endeavouring to shake off her gravity. "I am trying to make
"And what is your success?"
She shook her head. "I do not get on at all. I hear such
different accounts of you as puzzle me exceedingly."
"I can readily believe," answered he gravely, "that reports may
vary greatly with respect to me; and I could wish, Miss Bennet,
that you were not to sketch my character at the present moment,
as there is reason to fear that the performance would reflect no
credit on either."
"But if I do not take your likeness now, I may never have
"I would by no means suspend any pleasure of yours," he coldly
replied. She said no more, and they went down the other dance
and parted in silence; and on each side dissatisfied, though not
to an equal degree, for in Darcy's breast there was a tolerable
powerful feeling towards her, which soon procured her pardon,
and directed all his anger against another.
They had not long separated, when Miss Bingley came towards
her, and with an expression of civil disdain accosted her:
"So, Miss Eliza, I hear you are quite delighted with George
Wickham! Your sister has been talking to me about him, and
asking me a thousand questions; and I find that the young man
quite forgot to tell you, among his other communication, that
he was the son of old Wickham, the late Mr. Darcy's steward.
Let me recommend you, however, as a friend, not to give implicit
confidence to all his assertions; for as to Mr. Darcy's using
him ill, it is perfectly false; for, on the contrary, he has
always been remarkably kind to him, though George Wickham has
treated Mr. Darcy in a most infamous manner. I do not know the
particulars, but I know very well that Mr. Darcy is not in the
least to blame, that he cannot bear to hear George Wickham
mentioned, and that though my brother thought that he could not
well avoid including him in his invitation to the officers, he
was excessively glad to find that he had taken himself out of the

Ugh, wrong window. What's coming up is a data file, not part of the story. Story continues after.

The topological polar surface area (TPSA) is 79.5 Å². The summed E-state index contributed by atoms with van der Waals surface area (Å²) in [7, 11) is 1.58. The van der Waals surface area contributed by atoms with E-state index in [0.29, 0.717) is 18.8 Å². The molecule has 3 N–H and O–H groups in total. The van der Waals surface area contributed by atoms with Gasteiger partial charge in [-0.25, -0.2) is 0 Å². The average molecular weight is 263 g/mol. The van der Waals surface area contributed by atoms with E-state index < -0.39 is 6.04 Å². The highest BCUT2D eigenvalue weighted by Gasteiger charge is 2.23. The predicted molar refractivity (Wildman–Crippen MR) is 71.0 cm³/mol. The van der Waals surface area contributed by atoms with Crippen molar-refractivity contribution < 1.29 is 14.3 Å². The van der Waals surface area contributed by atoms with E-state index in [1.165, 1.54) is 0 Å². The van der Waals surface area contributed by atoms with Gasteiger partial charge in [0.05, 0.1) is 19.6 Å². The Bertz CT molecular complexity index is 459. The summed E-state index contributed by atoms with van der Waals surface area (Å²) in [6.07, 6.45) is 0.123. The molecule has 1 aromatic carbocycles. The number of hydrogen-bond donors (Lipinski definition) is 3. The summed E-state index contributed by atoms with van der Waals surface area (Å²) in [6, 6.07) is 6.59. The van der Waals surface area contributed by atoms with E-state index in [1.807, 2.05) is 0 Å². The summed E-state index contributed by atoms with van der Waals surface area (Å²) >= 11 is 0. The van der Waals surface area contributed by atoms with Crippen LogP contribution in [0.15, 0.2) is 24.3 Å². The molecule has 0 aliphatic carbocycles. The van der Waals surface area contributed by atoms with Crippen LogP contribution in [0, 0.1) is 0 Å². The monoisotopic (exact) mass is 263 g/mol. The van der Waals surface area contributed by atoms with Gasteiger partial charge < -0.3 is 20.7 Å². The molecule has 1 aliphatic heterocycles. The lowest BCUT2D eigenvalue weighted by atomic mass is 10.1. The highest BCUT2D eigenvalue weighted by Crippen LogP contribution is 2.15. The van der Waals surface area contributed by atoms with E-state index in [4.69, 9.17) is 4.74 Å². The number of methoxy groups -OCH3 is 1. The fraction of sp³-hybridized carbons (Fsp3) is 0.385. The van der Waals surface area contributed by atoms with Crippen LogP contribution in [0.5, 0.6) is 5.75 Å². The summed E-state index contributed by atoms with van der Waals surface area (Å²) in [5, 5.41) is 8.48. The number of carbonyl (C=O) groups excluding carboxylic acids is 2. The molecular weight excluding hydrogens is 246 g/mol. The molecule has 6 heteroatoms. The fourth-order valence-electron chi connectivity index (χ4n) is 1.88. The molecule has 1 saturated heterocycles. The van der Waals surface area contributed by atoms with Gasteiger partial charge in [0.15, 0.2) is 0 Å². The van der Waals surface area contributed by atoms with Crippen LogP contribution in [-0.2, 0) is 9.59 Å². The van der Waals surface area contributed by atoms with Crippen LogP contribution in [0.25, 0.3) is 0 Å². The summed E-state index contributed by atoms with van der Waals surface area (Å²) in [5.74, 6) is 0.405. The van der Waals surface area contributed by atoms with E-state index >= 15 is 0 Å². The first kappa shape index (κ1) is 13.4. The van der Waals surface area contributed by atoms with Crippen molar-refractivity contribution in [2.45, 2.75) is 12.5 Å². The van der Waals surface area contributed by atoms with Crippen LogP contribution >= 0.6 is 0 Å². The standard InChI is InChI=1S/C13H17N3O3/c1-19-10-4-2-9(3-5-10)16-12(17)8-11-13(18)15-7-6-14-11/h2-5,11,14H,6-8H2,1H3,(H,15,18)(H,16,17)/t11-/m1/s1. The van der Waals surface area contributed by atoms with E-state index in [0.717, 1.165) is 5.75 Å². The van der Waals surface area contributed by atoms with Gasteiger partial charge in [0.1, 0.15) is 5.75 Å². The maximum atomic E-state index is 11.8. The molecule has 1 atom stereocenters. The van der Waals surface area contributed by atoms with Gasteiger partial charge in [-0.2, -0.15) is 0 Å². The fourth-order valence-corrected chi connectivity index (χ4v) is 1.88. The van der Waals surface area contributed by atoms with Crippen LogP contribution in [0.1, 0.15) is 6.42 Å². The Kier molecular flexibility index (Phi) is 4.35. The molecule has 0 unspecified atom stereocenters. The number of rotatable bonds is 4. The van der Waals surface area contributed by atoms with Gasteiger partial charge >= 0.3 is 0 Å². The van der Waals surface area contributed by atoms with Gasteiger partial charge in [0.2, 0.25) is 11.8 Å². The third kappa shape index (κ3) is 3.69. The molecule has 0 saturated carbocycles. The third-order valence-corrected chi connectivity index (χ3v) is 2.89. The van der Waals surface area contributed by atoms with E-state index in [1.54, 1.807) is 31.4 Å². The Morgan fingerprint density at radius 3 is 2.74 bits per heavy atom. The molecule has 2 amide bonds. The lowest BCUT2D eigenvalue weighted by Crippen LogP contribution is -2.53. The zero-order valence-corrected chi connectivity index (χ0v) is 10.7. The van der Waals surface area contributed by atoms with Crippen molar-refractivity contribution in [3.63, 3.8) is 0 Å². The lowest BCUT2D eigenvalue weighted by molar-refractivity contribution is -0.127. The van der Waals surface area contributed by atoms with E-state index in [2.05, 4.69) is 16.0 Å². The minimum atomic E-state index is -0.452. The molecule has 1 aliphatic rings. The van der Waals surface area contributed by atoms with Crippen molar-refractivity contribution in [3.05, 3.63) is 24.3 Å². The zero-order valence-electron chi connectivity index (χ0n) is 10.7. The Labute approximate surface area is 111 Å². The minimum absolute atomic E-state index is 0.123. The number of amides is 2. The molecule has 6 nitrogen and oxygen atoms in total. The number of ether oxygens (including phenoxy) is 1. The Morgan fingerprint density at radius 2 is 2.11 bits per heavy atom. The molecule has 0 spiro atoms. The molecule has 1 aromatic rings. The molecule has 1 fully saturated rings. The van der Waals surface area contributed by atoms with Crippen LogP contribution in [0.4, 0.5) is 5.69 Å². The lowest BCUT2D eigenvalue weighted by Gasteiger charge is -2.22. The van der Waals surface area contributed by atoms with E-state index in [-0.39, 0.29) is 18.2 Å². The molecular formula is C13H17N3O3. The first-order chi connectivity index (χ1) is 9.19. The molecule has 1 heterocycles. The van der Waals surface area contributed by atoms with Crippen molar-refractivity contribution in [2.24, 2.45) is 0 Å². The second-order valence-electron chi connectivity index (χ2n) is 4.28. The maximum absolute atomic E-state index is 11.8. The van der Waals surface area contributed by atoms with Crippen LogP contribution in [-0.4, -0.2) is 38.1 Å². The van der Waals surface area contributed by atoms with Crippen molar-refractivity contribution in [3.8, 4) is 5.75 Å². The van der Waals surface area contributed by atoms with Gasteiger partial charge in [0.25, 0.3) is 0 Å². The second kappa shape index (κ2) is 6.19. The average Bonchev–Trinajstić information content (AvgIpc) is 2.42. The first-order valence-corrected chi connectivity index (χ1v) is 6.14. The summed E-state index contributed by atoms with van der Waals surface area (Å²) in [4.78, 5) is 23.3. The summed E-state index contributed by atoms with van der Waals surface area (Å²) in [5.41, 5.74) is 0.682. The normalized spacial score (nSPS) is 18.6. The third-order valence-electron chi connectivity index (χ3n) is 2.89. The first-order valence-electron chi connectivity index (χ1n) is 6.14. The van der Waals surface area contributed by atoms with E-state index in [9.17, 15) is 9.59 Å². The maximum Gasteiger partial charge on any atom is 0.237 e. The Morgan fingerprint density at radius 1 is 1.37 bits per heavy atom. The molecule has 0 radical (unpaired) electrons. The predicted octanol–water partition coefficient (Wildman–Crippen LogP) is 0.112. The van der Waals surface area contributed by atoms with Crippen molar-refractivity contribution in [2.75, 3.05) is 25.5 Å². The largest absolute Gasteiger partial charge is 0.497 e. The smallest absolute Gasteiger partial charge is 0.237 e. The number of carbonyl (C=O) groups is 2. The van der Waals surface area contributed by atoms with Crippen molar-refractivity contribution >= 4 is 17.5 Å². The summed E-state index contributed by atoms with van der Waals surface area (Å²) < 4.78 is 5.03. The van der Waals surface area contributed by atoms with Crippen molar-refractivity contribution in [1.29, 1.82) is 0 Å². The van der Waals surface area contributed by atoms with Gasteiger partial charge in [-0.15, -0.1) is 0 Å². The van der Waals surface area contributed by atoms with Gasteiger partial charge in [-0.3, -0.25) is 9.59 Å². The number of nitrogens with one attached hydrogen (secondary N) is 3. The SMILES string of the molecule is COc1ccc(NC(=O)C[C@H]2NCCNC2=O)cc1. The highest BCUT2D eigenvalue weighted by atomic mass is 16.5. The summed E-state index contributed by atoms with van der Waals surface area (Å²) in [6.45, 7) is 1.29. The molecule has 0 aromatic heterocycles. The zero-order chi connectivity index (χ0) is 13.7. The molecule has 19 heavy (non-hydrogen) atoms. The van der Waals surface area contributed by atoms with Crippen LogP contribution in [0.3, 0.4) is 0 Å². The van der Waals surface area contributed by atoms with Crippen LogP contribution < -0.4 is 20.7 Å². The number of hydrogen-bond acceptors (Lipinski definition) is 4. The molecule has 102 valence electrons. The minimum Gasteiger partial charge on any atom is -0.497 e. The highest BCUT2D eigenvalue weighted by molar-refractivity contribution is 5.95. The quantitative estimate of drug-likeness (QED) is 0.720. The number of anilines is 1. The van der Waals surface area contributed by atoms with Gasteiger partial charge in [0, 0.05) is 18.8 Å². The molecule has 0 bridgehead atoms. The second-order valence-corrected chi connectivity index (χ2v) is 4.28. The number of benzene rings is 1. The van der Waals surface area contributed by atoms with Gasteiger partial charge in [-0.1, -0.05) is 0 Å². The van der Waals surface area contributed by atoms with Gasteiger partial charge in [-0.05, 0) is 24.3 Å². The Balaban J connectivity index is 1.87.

way. His coming into the country at all is a most insolent thing,
indeed, and I wonder how he could presume to do it. I pity you,
Miss Eliza, for this discovery of your favourite's guilt; but
really, considering his descent, one could not expect much better."
"His guilt and his descent appear by your account to be the
same," said Elizabeth angrily; "for I have heard you accuse him
of nothing worse than of being the son of Mr. Darcy's steward,
and of _that_, I can assure you, he informed me himself."
"I beg your pardon," replied Miss Bingley, turning away with a
sneer. "Excuse my interference - it was kindly meant."
"Insolent girl!" said Elizabeth to herself. "You are much
mistaken if you expect to influence me by such a paltry attack
as this. I see nothing in it but your own wilful ignorance and
the malice of Mr. Darcy." She then sought her eldest sister, who
has undertaken to make inquiries on the same subject of Bingley.
Jane met her with a smile of such sweet complacency, a glow of
such happy expression, as sufficiently marked how well she was
satisfied with the occurrences of the evening. Elizabeth instantly
read her feelings, and at that moment solicitude for Wickham,
resentment against his enemies, and everything else, gave way
before the hope of Jane's being in the fairest way for happiness.
"I want to know," said she, with a countenance no less smiling
than her sister's, "what you have learnt about Mr. Wickham.
But perhaps you have been too pleasantly engaged to think of
any third person; in which case you may be sure of my pardon."
"No," replied Jane, "I have not forgotten him; but I have nothing
satisfactory to tell you. Mr. Bingley does not know the whole of
his history, and is quite ignorant of the circumstances which have
principally offended Mr. Darcy; but he will vouch for the good
conduct, the probity, and honour of his friend, and is perfectly
convinced that Mr. Wickham has deserved much less attention
from Mr. Darcy than he has received; and I am sorry to say by
his account as well as his sister's, Mr. Wickham is by no means a
respectable young man. I am afraid he has been very imprudent,
and has deserved to lose Mr. Darcy's regard."
"Mr. Bingley does not know Mr. Wickham himself?"
"No; he never saw him till the other morning at Meryton."
"This account then is what he has received from Mr. Darcy.
I am satisfied. But what does he say of the living?"
"He does not exactly recollect the circumstances, though he has
heard them from Mr. Darcy more than once, but he believes that
it was left to him _conditionally_ only."
"I have not a doubt of Mr. Bingley's sincerity," said Elizabeth
warmly; "but you must excuse my not being convinced by
assurances only. Mr. Bingley's defense of his friend was a very
able one, I dare say; but since he is unacquainted with several
parts of the story, and has learnt the rest from that friend